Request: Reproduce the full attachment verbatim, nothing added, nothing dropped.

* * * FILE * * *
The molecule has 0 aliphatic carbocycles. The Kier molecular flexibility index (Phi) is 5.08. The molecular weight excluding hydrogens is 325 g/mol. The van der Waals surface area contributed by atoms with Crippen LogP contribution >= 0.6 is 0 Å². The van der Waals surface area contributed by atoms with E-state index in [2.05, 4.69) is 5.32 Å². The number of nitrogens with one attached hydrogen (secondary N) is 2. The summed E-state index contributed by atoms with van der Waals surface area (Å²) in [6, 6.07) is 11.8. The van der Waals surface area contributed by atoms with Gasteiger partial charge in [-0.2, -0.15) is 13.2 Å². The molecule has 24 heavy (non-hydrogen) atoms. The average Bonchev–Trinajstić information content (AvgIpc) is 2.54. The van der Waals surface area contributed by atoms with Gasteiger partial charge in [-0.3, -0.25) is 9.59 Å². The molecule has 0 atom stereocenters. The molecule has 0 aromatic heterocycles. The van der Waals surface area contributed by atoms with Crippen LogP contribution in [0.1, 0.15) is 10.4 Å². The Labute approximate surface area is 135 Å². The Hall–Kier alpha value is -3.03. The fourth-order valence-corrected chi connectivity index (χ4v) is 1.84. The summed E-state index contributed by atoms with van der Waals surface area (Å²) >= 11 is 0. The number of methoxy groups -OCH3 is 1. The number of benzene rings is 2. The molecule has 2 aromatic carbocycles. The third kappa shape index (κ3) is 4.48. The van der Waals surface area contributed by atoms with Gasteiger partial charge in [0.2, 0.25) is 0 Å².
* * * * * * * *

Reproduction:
The molecule has 0 aliphatic carbocycles. The Kier molecular flexibility index (Phi) is 5.08. The molecular weight excluding hydrogens is 325 g/mol. The van der Waals surface area contributed by atoms with Crippen LogP contribution >= 0.6 is 0 Å². The van der Waals surface area contributed by atoms with E-state index in [2.05, 4.69) is 5.32 Å². The number of nitrogens with one attached hydrogen (secondary N) is 2. The summed E-state index contributed by atoms with van der Waals surface area (Å²) in [6, 6.07) is 11.8. The van der Waals surface area contributed by atoms with Gasteiger partial charge in [-0.2, -0.15) is 13.2 Å². The molecule has 24 heavy (non-hydrogen) atoms. The average Bonchev–Trinajstić information content (AvgIpc) is 2.54. The van der Waals surface area contributed by atoms with Gasteiger partial charge in [-0.3, -0.25) is 9.59 Å². The molecule has 0 atom stereocenters. The molecule has 0 aromatic heterocycles. The van der Waals surface area contributed by atoms with Crippen LogP contribution in [0.1, 0.15) is 10.4 Å². The Labute approximate surface area is 135 Å². The Hall–Kier alpha value is -3.03. The fourth-order valence-corrected chi connectivity index (χ4v) is 1.84. The summed E-state index contributed by atoms with van der Waals surface area (Å²) >= 11 is 0. The number of methoxy groups -OCH3 is 1. The number of benzene rings is 2. The molecule has 2 aromatic carbocycles. The third kappa shape index (κ3) is 4.48. The van der Waals surface area contributed by atoms with Gasteiger partial charge in [0.2, 0.25) is 0 Å².